All photos credit: @jenpaolini
Ever had someone tell you that their restaurant experience transported them back to a certain country or reminded them of a specific memory? That’s how I feel whenever I enter Casa Lisboa, but instead, I reminisce about eating by the sea on a balmy evening, with a warm breeze passing through.
While Casa Lisboa isn’t new to the dining scene, their relocation has meant more than simply moving. The interior and menu have had a serious revamp from their old LKF Tower days. The old-fashioned decor is gone, replaced with a calm, intimate, blue-bedecked interior, away from the honking taxis on Wyndham Street.
The restaurant is beautiful during the daytime, with large, floor-to-ceiling windows bringing in natural light, with the evenings becoming more intimate. It was still early in the evening when I arrived and the restaurant was quiet before the dinner rush hour.
I was greeted with a glass of smooth red wine, ready to feast on some delicious Portuguese dishes. Casa Lisboa’s menu is sophisticated. Some of the dishes have a contemporary touch while incorporating traditional cooking techniques. This type of cuisine has become a trend amongst Hong Kong restaurants and bars.
While a contemporary aesthetic has gone into the food, some of the eatery’s traditional dishes such as bacalhau (salted dried cod) and suckling pig remain. I consider myself a fangirl everytime I order one of these dishes. I guess there’s a risk in churning out traditional recipes like these – perhaps the food can be judged for being boring – but that’s not happening at Casa Lisboa. The rebrand has dialled into quality, making these dishes all-time classics.
The Atlantic swordfish tartare ($158) and Kenyan bean and green asparagus tempura ($80) were packed with freshness and colour. The tempura was one of the most playful dishes I’ve encountered this year, with tempura used in Portugal long before becoming known as a Japanese cuisine staple.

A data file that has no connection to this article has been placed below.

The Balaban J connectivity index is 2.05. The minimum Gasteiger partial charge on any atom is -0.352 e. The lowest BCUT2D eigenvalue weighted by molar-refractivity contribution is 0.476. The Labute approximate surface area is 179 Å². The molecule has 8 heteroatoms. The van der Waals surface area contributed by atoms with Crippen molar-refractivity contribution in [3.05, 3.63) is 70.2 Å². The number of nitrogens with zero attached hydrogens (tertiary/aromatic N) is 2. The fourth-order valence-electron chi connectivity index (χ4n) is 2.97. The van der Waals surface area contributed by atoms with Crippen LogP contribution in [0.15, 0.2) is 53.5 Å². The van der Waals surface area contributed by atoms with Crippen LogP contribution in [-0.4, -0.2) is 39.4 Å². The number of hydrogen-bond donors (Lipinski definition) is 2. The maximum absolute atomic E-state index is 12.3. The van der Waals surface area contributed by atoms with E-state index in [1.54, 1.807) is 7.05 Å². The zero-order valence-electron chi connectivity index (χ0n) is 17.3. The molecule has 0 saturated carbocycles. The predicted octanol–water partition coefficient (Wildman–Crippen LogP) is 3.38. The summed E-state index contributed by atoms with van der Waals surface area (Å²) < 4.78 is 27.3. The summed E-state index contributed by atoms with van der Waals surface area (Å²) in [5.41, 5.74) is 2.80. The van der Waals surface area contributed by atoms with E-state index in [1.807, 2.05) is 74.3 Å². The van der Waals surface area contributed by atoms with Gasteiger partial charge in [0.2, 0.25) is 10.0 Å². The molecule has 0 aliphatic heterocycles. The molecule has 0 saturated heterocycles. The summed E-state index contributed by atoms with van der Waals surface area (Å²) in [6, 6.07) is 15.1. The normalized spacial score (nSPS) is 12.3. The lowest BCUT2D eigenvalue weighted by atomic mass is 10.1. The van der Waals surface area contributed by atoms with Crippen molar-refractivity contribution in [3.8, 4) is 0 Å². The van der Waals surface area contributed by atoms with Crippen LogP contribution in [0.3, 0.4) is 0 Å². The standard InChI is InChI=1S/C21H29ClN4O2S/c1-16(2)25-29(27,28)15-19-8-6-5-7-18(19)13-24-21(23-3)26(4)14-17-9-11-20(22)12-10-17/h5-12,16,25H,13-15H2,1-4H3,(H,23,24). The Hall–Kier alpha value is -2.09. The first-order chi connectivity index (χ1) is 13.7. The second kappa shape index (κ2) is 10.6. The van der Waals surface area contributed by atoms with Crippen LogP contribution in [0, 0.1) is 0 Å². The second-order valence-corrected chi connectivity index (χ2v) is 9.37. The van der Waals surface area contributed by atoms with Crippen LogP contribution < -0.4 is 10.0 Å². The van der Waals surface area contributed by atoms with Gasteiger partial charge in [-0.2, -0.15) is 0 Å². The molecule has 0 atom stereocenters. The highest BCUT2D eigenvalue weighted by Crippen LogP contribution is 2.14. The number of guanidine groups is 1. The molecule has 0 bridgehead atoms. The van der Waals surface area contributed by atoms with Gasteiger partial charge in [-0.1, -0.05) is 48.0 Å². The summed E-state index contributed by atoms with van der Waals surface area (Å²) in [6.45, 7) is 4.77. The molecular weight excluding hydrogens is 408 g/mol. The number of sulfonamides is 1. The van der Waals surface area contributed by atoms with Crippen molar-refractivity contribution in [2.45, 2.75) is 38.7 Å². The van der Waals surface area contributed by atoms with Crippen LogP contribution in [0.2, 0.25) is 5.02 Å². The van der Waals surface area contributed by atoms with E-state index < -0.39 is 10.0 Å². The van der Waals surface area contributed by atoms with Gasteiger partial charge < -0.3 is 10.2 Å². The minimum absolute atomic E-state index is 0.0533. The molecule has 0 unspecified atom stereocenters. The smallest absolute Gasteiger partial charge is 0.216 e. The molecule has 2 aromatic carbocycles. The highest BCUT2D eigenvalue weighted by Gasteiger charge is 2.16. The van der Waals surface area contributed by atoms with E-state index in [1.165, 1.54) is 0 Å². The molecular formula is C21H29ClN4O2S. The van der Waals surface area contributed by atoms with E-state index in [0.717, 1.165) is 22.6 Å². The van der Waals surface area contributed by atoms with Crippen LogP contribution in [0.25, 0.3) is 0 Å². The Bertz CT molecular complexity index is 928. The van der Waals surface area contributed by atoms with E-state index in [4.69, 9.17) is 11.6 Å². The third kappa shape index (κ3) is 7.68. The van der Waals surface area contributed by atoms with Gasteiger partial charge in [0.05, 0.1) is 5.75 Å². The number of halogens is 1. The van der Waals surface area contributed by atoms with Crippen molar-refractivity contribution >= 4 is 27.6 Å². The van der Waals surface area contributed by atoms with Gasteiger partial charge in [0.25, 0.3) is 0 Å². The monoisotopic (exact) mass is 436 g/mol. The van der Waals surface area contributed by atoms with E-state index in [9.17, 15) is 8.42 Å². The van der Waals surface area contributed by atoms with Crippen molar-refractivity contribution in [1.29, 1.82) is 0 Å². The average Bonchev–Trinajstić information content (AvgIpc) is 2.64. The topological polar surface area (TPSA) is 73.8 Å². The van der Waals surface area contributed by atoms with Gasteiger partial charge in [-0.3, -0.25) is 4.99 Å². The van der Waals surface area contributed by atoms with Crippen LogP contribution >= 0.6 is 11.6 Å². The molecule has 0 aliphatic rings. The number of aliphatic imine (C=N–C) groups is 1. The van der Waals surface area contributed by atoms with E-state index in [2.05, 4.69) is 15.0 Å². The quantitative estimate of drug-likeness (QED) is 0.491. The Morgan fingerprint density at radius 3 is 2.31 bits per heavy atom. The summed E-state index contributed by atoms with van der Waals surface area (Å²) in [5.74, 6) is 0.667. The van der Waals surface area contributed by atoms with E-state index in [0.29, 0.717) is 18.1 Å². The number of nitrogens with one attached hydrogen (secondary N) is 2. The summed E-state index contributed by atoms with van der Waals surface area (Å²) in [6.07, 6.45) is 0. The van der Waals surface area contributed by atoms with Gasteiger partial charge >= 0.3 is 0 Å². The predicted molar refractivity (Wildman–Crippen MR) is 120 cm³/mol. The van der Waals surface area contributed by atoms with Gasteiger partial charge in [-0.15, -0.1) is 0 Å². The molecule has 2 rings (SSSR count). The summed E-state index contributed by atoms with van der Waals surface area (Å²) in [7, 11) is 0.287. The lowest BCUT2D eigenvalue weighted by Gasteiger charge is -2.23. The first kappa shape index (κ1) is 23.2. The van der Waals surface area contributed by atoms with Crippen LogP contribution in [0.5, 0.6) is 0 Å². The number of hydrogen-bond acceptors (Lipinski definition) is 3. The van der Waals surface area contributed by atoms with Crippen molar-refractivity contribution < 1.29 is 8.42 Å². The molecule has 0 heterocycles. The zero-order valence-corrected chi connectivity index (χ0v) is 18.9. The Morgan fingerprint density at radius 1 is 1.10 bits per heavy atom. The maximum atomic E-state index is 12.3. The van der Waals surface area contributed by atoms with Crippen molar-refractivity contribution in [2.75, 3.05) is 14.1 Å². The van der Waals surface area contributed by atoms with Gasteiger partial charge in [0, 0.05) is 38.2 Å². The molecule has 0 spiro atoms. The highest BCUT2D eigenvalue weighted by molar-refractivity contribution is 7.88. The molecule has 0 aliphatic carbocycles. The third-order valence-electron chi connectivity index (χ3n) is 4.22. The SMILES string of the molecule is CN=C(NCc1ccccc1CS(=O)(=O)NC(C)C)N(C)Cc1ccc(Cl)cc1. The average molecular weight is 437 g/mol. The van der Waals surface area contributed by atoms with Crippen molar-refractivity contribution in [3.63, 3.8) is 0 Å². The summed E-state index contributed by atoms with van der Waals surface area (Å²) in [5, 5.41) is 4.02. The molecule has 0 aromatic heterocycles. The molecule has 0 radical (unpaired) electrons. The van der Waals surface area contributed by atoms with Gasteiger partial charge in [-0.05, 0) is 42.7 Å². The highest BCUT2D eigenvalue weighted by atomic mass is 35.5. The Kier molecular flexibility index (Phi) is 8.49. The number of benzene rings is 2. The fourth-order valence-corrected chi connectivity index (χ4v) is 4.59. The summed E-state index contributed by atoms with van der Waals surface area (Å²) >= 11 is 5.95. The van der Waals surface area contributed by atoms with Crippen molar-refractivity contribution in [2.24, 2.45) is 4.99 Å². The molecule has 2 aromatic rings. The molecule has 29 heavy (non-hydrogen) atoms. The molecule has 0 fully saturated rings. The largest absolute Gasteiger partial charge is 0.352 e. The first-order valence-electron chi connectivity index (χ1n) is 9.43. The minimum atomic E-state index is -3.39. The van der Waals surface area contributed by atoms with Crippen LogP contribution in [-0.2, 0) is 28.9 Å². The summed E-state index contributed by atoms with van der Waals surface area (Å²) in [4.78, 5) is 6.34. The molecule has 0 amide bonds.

There’s a comforting and wonderful oxtail pie ($195), slow-cooked with courgette and Aragonez wine from Portugal. Casa Lisboa’s pies are just as satisfying even while displaying creative twists, like adding white truffle cream on the side.
Larger courses are made for sharing. The baked sea bream assada ($420) and lamp chops a moda da quinta ($290), taking on a homey and wholesome presentation, were more delicious than my first impression judging their names on the menu. Salty, ocean-fresh sea bream was served whole in a baked dish under whole tomato, onion, leek and bell pepper. The lamb pulled apart into tender chunks that came off the bone with flavours of earthy thyme and rosemary, brandy and cumin, leaving us with a warm aftertaste.
A little less thrilling was the octopus rice with octopus tempura ($280). There was nothing bad about the dish – the ingredients were fresh, the octopus was tender – but the rice just didn’t seem as exceptional. I’d probably skip it because it felt like a repeat of eating the Kenyan beans… but with fried rice.
The flap steak Preguinho ($298) was the last dish to try, along with the lighter roasted peach with muscatel ($85) for dessert. Sometimes the simplest dishes are not only the best to eat but also best saved for last. I haven’t had Preguinho since I was in London. Tender beef slices were presented in a line, served with in-house-baked muffin bread. The mustard sauce was left on the side to give the sandwich a spicy kick and complement the well-seasoned meat. For Casa Lisboa’s new dessert, the flavour of cinnamon fared well with the muscatel yoghurt Chantilly cream and sweet, juicy peach.
While Casa Lisboa is the one of the most well-known Portuguese restaurants in Hong Kong, the menu mixes it up with the introduction of new dishes that bring colour and a maritime influence to our concrete-jungle dining scene. There’s always a welcoming, laid-back atmosphere at any time of the day. While there are a few chefs who begin a restaurant with their own personal journeys, Casa Lisboa keeps its story traditionally intact – heralding the flavours of its mother country.
2/F, Parekh House, 63 Wyndham Street, Central, 2905 1168
This write-up is based on a complimentary media tasting provided in exchange for an honest review and no monetary compensation. The opinions expressed here represent the author’s.
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